Exploring the impact of early life factors on inequalities in risk of overweight in UK children: findings from the UK Millennium Cohort Study

Massion, S., Wickham, S., Pearce, A. , Barr, B., Law, C. and Taylor-Robinson, D. (2016) Exploring the impact of early life factors on inequalities in risk of overweight in UK children: findings from the UK Millennium Cohort Study. Archives of Disease in Childhood, 101(8), pp. 724-730. (doi: 10.1136/archdischild-2015-309465) (PMID:27162002) (PMCID:PMC4975808)

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Background: Overweight and obesity in childhood are socially patterned, with higher prevalence in more disadvantaged populations, but it is unclear to what extent early life factors attenuate the social inequalities found in childhood overweight/obesity. Methods: We estimated relative risks (RRs) for being overweight (combining with obesity) at age 11 in 11 764 children from the UK Millennium Cohort Study (MCS) according to socio-economic circumstances (SEC). Early life risk factors were explored to assess if they attenuated associations between SECs and overweight. Results: 28.84% of children were overweight at 11 years. Children of mothers with no academic qualifications were more likely to be overweight (RR 1.72, 95% CI 1.48 to 2.01) compared to children of mothers with degrees and higher degrees. Controlling for prenatal, perinatal, and early life characteristics (particularly maternal pre-pregnancy overweight and maternal smoking during pregnancy) reduced the RR for overweight to 1.44, 95% CI 1.23 to 1.69 in the group with the lowest academic qualifications compared to the highest. Conclusions: We observed a clear social gradient in overweight 11-year-old children using a representative UK sample. Moreover, we identified specific early life risk factors, including maternal smoking during pregnancy and maternal pre-pregnancy overweight, that partially account for the social inequalities found in childhood overweight. Policies to support mothers to maintain a healthy weight, breastfeed and abstain from smoking during pregnancy are important to improve maternal and child health outcomes, and our study provides some evidence that they may also help to address the continuing rise in inequalities in childhood overweight.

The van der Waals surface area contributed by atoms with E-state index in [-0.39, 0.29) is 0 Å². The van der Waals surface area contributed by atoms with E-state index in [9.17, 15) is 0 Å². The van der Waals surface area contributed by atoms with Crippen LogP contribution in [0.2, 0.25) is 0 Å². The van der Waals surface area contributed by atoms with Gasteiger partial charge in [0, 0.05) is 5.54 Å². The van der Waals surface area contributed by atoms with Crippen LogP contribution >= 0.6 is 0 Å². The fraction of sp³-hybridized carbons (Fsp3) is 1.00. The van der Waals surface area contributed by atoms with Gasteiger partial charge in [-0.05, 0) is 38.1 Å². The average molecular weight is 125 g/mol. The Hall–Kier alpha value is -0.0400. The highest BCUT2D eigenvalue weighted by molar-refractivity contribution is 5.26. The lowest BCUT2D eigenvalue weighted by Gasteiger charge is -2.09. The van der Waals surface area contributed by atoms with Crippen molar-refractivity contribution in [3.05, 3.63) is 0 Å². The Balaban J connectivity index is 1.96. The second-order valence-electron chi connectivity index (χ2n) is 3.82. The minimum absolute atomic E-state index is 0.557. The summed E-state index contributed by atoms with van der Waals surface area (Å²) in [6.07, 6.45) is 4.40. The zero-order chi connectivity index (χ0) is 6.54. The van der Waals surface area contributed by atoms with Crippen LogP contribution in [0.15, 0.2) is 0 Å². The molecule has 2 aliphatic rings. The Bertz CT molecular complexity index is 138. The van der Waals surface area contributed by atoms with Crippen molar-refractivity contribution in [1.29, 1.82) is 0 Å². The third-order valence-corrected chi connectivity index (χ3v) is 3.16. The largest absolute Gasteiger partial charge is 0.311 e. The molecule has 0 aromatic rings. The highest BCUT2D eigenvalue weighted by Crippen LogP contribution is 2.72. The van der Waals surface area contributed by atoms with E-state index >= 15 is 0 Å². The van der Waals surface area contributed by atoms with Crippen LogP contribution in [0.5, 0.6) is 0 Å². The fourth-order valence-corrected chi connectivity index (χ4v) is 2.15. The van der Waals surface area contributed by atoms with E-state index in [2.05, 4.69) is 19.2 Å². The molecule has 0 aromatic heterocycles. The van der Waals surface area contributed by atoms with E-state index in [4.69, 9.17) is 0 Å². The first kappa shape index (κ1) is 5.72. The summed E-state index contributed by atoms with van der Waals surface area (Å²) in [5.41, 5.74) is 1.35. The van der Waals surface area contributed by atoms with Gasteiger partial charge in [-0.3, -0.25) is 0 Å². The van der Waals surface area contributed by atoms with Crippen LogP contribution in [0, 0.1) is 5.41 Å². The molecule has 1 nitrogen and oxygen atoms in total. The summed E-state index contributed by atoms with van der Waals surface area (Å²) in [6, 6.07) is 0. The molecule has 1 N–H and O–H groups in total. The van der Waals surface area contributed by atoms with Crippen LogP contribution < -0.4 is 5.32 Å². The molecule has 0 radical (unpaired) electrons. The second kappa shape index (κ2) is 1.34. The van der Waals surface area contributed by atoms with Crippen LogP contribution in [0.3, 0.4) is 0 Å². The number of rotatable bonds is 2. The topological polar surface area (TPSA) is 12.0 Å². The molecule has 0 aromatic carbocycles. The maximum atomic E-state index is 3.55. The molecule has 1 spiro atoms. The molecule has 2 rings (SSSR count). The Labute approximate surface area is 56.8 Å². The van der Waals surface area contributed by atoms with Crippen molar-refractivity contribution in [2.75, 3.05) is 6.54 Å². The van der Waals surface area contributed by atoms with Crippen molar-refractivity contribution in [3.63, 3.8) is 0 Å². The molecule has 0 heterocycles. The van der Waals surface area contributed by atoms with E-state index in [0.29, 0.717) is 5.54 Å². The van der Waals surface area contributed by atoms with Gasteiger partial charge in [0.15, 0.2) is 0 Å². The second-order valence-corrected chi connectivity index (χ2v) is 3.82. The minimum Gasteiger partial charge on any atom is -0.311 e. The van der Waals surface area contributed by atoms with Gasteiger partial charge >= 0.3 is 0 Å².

Item Type:Articles
Additional Information:g SM was funded by the Brown University LINK Internship fund. AP is funded by a Medical Research Council Population Health Scientist Fellowship (MR/J012351/1). SW, BB and DT-R are supported by Wellcome Trust small grant (ref number: WT108538AIA).
Glasgow Author(s) Enlighten ID:Pearce, Dr Anna
Authors: Massion, S., Wickham, S., Pearce, A., Barr, B., Law, C., and Taylor-Robinson, D.
College/School:College of Medical Veterinary and Life Sciences > School of Health & Wellbeing > MRC/CSO SPHSU
Journal Name:Archives of Disease in Childhood
Publisher:BMJ Publishing Group
ISSN (Online):1468-2044
Published Online:09 May 2016
Copyright Holders:Copyright © 2016 Massion, S. et al.
First Published:First published in Archives of Disease in Childhood 101(8):724-730
Publisher Policy:Reproduced under a Creative Commons License

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